Fund managers still focus too much on ESG in terms of products and need to explain how they integrate sustainability factors into their group's wider strategy, according to investment specialists in this area.
Speaking at a recent ESG roundtable hosted by Investment Week and the SPDR ETF team from State Street Global Advisors (SSGA), panellists discussed how fund managers need to talk about how ESG is integrated on a group-wide basis.
David Hutchins, portfolio manager for multi-asset solutions at AllianceBernstein, said when he looks to select fund managers, he finds that they still often start talking about ESG as a product.
He said: "I always have to go out and say ‘it is a lot easier when the fund manager actually applies ESG across everything'. I ask: can you tell me about you as a company, what are you doing about your environmental footprint, what are you doing about your diversity, what are you doing about your gender pay gap? But most of them can't answer. Then I ask if they integrate ESG across all their portfolios and that includes voting."
And yet, the conversation with every fund manager starts with ‘we've got some ESG products', he said. "It gets harder and harder the bigger and more global the fund managers become because they are trying to serve so many masters that they end up with very bland statements around ESG if they are not careful."
"As an industry, we need to get better at talking top down, rather than just saying ‘ESG is a product, let's go and try to sell some of that'," he said.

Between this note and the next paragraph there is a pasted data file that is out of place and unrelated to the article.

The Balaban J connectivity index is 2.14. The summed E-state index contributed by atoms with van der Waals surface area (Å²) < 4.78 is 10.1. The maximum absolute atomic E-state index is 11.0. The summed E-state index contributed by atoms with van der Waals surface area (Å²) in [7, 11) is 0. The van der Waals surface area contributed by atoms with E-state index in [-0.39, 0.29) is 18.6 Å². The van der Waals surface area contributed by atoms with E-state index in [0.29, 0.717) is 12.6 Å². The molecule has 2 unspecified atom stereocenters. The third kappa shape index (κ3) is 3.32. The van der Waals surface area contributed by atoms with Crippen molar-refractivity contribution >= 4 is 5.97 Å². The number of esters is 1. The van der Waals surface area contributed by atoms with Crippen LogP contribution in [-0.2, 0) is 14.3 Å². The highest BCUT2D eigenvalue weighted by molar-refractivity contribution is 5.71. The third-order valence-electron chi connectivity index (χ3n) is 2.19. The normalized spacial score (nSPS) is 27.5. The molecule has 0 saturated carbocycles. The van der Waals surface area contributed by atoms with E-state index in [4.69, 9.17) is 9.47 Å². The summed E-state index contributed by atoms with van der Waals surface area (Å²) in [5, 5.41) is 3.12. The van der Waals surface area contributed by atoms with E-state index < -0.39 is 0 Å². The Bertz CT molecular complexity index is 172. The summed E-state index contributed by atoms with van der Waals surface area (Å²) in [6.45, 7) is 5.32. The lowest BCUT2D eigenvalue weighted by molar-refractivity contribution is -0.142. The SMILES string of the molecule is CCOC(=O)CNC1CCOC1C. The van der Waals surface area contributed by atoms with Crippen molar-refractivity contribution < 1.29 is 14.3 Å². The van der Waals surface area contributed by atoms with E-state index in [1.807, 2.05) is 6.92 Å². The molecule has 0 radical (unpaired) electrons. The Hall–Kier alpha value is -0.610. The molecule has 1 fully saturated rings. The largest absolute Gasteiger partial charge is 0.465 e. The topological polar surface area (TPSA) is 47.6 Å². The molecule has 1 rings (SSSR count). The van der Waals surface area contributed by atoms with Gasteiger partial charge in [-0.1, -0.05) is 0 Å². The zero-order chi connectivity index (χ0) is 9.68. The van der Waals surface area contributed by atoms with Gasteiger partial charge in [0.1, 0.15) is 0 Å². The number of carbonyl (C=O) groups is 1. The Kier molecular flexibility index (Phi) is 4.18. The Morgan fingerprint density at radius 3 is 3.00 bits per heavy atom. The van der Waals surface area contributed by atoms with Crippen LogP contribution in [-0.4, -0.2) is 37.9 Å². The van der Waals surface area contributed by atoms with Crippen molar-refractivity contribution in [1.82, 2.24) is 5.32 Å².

Sophie Outhwaite, head of equities at Stanhope Capital, agreed that fund managers seem to talk about products and can even infer that what a particular fund is doing is what the whole investment firm is doing.
"We see where managers who have a sustainable range or have bought other sustainable groups are almost charading that is the whole group. So, when we do responsible investment due diligence, we ask them to tell us not just about the fund but also about the firm."
Stanhope Capital challenges fund managers on areas including gender, diversity and environmental footprint.
Outhwaite added: "We also say ‘talk about your ESG integration as it applies to your whole fund range' and it is amazing how many times we have had to go back and say, ‘I don't think you mean your whole fund range, I think you mean your sustainability fund range, which is 30% of your AUM'."
She said this is the more interesting element of greenwashing now. "It's not that they are not doing [ESG] somewhere, but they're not doing it everywhere yet."
The challenge for big passive fund houses in this area when questioned about the percentage of AUM in ESG-related strategies is that they have a legal obligation to track indices that clients want, according to Carlo Funk, EMEA head of ESG investment strategy at SSGA. It is a question of whether the fund house gets the mandate from its clients to move into ESG indices.
"When you understand the relationship between client, index provider and the legal obligation to track an index, what are we supposed to do as a big beta house?" he asked.
"If we have a big institutional client that gives us the mandate to buy the S&P 500 ETF, the largest ETF in the world, which actually provides so much liquidity to the market and has so many positive impacts for the financial market, are we doing anything wrong?
"What we can do is provide a parallel [ESG] product, which we have done, and put this in front of clients and price it in the same way."
SSGA is promoting this approach "but if we are not getting the mandate as fiduciary by a large part of our clients, our hands are bound," Funk added.